Well, I’m from Adelaide, Australia. I decided to pursue a career in motorsport when I was attending university. Even though I was still young, what I specialized in was social media. It was still quite a niche at the time, and social media wasn’t often a standalone role. If you wanted to work in that department, you needed to have broader Communications skills. You needed to be a press officer who also knew how to interact with fans on social media, and that’s how it sat for the first few years that I was trying to get my foot in the door. Luckily enough, the way that the digital sphere has shifted moulded more and more into my favour. What I specialize in is important now, not just in F1 but in lots of sports, especially given the current circumstances with the pandemic. My job is two-fold between being a social media manager and a content manager, planning out pieces of content that will sit across various social channels.”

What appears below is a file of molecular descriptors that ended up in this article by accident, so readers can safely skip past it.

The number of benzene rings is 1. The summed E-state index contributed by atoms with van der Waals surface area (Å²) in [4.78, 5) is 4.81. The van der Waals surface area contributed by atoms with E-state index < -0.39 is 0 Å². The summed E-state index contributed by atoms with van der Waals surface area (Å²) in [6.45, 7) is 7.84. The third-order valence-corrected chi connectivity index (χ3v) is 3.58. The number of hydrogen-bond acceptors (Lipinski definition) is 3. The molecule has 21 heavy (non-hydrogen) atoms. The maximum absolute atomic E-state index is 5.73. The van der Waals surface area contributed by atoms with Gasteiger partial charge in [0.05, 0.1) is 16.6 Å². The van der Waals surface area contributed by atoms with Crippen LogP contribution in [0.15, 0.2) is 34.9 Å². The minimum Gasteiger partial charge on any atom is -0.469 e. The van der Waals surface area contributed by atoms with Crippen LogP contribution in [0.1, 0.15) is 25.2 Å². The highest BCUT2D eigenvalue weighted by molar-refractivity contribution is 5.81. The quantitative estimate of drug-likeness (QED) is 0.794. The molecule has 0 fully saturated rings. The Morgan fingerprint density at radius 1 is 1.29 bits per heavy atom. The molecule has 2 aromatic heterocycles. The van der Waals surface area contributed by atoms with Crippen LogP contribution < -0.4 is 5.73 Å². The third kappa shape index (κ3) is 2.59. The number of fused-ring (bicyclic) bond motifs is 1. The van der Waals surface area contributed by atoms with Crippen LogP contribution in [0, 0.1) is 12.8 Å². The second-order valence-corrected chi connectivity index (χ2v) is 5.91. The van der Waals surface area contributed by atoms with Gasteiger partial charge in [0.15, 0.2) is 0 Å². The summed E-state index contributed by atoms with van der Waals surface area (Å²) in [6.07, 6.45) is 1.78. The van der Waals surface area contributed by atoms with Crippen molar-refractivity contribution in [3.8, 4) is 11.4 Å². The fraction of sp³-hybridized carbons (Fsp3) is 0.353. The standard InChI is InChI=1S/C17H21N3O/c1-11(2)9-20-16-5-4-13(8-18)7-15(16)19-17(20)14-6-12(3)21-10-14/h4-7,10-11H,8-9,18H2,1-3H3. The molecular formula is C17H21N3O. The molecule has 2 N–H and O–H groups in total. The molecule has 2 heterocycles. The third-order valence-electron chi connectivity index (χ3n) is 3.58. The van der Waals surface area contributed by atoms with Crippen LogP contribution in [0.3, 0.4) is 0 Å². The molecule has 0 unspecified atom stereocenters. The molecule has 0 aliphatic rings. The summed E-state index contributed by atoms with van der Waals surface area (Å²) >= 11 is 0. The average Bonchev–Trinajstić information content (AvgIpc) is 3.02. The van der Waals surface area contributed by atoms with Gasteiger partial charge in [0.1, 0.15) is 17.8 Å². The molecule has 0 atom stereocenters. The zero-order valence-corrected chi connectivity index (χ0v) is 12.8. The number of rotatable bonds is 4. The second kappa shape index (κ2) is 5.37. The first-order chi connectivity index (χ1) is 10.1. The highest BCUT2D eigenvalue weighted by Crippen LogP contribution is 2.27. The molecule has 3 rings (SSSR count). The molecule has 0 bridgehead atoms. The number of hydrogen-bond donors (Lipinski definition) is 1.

Can you tell us when and how you knew it was the industry you wanted to pursue?